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The “social media news release” is a big buzzword in the industry these days, and recently a client asked about the value of using this service.
While I am a big proponent of the social media news release in theory, in practice I believe you have better options. But first let’s talk about the different between a SMNR and a regular press release. There’s actually not a ton different between a regular release and a SMNR. What makes a social release different than a regular release is largely defined by three characteristics. The audience, the style and the technology.
Social media releases are billed as a release for your customers rather than the media. Basically it’s a call to give your news information right to your customer rather than relay that information through the media. And in this space the services are right on. Few people will push the retweet button on a PRWeb release, but you’ll see much more sharing on an article that’s written like a story, complete with graphics and other multimedia. Because of the new audience it affects the style of the release.
The style is different in that the social media release is written more like an article and less like a formal press release. Press releases are written to give journalists facts and information so that they can quickly write their own story in any way they want using the facts we provide. Regular releases quickly convey facts and can often seem dry, but they need to be so that a journalist can take whatever angle they choose.
There’s been an off again on again movement to change the way releases are written to make them more story like fashion, but I’ve found that most time reporters just want the facts to complete their story. Press releases can and do get picked up on their own, but we find our own clients achieve the most success when we work with reporters individually to generate a story idea and then follow up with the details contained in a release. This is one of the big reasons you need a firm to pitch your story so that the PR pro and journalist can work together to find a story that’s interesting to their readers and then give the facts to help make that story.
What’s different about social releases is that they aren’t meant for reporters, they are meant for readers. So you formulate your own angle and you write the story for the viewer. As I mentioned above the primary goal of the social release is to be shared. Few people will link back to a press release, but they will link back to a story or blog entry. That’s the goal of the social release.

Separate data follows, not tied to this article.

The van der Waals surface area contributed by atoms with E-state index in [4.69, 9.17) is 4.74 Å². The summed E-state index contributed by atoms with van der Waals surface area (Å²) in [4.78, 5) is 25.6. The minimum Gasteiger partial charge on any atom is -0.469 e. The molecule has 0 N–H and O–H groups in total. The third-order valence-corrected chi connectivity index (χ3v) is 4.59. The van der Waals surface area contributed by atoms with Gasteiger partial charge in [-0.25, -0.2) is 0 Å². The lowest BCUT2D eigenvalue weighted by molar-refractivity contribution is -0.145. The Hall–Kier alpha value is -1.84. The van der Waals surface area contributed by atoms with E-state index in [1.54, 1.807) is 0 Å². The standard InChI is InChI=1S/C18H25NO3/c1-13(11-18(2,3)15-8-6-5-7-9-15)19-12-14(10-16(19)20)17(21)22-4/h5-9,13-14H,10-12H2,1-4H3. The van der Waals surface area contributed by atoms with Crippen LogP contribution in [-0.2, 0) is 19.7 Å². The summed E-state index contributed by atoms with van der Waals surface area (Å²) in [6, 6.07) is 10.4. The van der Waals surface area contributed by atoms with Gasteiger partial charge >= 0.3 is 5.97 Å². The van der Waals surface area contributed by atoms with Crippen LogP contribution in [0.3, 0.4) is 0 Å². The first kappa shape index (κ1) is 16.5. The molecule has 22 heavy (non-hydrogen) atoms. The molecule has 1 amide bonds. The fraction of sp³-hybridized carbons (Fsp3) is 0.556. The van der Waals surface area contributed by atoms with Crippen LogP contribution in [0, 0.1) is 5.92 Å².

The technology also differs a little bit. We use PitchEngine as it seems to be the best. It looks sharp, allows you to include a series of nice graphics, and has good integration with the social sharing tools. For instance it encourages you to create a suggested tweet. It has many features that make the story shareable and prompts to encourage sharing. Very different from a traditional wire service.
As a product I really like it. We use it for clients and I would recommend it for anyone looking to leverage a social media news release service.
The problem with social news releases is that I don’t see any difference between what they offer and what your blog can do. A blog is social and shareable. The posts are written for a specific audience and that audience demands more interesting stories. You can add photos, videos, and other interesting multimedia features. You have a running archive of news on your company. All great benefits of using a social news release service and hosted on your own domain with all your branding.
Yes, there are some differences between a social media news room and a blog. If the PitchEngine team is monitoring media coverage, I’m sure they’ll mention some good things in the comments. But for a client with a limited budget trying to choose between a blog and a social media newsroom, I’m going to recommend a blog every time.
What do you think? Am I completely overlooking the value of the social media newsroom or do you agree? Let me know in the comments.